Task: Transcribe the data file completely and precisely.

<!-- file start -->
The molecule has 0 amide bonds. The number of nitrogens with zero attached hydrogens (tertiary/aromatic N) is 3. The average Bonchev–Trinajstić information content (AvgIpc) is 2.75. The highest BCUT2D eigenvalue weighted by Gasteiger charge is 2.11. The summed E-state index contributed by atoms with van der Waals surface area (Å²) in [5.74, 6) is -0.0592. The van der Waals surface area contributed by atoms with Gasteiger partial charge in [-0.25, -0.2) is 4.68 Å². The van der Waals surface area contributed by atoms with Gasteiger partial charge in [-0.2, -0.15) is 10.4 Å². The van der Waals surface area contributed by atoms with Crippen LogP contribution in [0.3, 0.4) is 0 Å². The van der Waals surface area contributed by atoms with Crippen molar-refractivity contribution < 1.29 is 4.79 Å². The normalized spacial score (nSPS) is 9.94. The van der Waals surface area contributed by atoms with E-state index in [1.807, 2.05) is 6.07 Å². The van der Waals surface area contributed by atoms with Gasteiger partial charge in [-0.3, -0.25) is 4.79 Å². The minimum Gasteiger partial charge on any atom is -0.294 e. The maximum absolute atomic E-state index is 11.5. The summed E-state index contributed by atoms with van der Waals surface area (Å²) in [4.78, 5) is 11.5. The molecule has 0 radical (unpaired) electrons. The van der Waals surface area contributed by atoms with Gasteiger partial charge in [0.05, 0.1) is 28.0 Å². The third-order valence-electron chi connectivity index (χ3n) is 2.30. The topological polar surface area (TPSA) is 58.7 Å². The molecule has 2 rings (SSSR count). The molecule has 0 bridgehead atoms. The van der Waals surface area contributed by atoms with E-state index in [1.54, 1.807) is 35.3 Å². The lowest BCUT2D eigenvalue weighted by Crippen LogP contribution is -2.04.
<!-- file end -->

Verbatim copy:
The molecule has 0 amide bonds. The number of nitrogens with zero attached hydrogens (tertiary/aromatic N) is 3. The average Bonchev–Trinajstić information content (AvgIpc) is 2.75. The highest BCUT2D eigenvalue weighted by Gasteiger charge is 2.11. The summed E-state index contributed by atoms with van der Waals surface area (Å²) in [5.74, 6) is -0.0592. The van der Waals surface area contributed by atoms with Gasteiger partial charge in [-0.25, -0.2) is 4.68 Å². The van der Waals surface area contributed by atoms with Gasteiger partial charge in [-0.2, -0.15) is 10.4 Å². The van der Waals surface area contributed by atoms with Crippen LogP contribution in [0.3, 0.4) is 0 Å². The van der Waals surface area contributed by atoms with Crippen molar-refractivity contribution < 1.29 is 4.79 Å². The normalized spacial score (nSPS) is 9.94. The van der Waals surface area contributed by atoms with E-state index in [1.807, 2.05) is 6.07 Å². The van der Waals surface area contributed by atoms with Gasteiger partial charge in [-0.3, -0.25) is 4.79 Å². The minimum Gasteiger partial charge on any atom is -0.294 e. The maximum absolute atomic E-state index is 11.5. The summed E-state index contributed by atoms with van der Waals surface area (Å²) in [4.78, 5) is 11.5. The molecule has 0 radical (unpaired) electrons. The van der Waals surface area contributed by atoms with Gasteiger partial charge in [0.05, 0.1) is 28.0 Å². The third-order valence-electron chi connectivity index (χ3n) is 2.30. The topological polar surface area (TPSA) is 58.7 Å². The molecule has 2 rings (SSSR count). The molecule has 0 bridgehead atoms. The van der Waals surface area contributed by atoms with E-state index in [1.54, 1.807) is 35.3 Å². The lowest BCUT2D eigenvalue weighted by Crippen LogP contribution is -2.04.